How Your Pediatrician Decides Whether Your Child Has Strep Throat Infection or Not


To STREP or Not to STREP: Decoding the Common Pediatric Dilemma

To STREP or not to STREP, that is the question. Let us talk about some of the confusing aspects of this common diagnosis and how the decisions are made most times in the outpatient setting STREP.

Streptococcal pharyngitis is one of the most common infections that lead to the prescription of antibiotics in the pediatric primary care office in the United States. Many parents are curious when their child develops a fever, a sore throat or even runny nose. The first thoughts go to strep infection because unlike most other childhood illnesses (sniffles or asthma exacerbation), a diagnosis of strep throat means some serious stuff is going down.

  1. Yes it is an INFECTION
  2. Yes, she GOT IT from another person
  3. Yes, she may infect others including, but not limited to recent close contacts
  4. Yes, she will need antibiotics.

However, contrary to word on the street, strep infection does not cause all those respiratory symptoms that may be erroneously attributed to it. Your physician evaluates every case and with that supercomputer which every human has called the brain and with some experience the physician may have gathered through the years of experience, they make an initial judgment of the odds. Then with the help of a rapid, in-office test a determination is made as to whether it is Strep throat this time or not.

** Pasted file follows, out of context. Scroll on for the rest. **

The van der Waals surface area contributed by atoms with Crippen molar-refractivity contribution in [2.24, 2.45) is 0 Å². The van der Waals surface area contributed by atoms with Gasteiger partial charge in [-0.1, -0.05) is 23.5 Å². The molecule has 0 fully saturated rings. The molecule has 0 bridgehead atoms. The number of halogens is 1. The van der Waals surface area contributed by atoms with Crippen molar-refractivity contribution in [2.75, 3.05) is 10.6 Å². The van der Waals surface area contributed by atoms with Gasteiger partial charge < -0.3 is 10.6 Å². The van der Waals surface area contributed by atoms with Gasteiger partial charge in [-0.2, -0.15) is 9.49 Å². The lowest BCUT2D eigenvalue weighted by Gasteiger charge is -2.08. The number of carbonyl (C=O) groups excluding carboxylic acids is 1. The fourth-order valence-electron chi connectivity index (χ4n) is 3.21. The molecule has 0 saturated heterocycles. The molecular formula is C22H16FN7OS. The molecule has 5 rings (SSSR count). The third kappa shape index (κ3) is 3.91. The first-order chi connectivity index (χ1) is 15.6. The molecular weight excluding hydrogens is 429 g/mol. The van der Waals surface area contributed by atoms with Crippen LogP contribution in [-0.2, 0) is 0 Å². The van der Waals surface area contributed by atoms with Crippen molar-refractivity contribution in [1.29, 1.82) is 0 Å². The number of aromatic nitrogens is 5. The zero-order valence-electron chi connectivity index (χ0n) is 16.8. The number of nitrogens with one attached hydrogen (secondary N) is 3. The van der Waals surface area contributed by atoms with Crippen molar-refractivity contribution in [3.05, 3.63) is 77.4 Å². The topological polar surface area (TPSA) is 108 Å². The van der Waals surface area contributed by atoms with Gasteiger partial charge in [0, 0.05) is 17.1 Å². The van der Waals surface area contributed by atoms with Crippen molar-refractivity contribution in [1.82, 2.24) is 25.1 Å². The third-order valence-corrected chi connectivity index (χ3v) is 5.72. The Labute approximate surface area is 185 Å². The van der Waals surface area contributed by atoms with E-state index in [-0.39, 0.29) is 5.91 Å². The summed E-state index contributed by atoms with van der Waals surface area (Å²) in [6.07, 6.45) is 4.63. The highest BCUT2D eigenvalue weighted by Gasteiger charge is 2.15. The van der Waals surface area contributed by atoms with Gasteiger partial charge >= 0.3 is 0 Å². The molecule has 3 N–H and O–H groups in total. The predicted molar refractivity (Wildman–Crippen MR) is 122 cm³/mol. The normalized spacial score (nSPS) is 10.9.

Headache: Is there a headache associated with the symptoms? If there is a headache the likelihood of this being strep is higher. Most patients describe it as sudden onset headache, with no localization (not necessarily concentrated on). It is more likely to be strep if the answer is yes to this question. {POSITIVE LIKELIHOOD RATIO up to 2.6}


Muscle aches and pains(myalgia): Strep usually would knock the patient “down”. Often times those affected present with aches and pains in the muscles as a major complaint. In younger kids, they may not articulate the feelings very well but parents notice that the children do not want to get up or prefer to sleep all day – suddenly they are couch potatoes.{POSITIVE LIKELIHOOD RATIO up to 1.2}

Fever: Many of those with strep infection have a fever. If the temperature has not been measured or was measured in the wrong way, this piece of information may be lacking. Also sometimes the patient may have taken some tylenol or ibuprofen and the temperature in the clinic is now normal. However, in either case, the child may talk about feeling cold or having hot breath. That suggests fever.{POSITIVE LIKELIHOOD RATIO up to 3.9}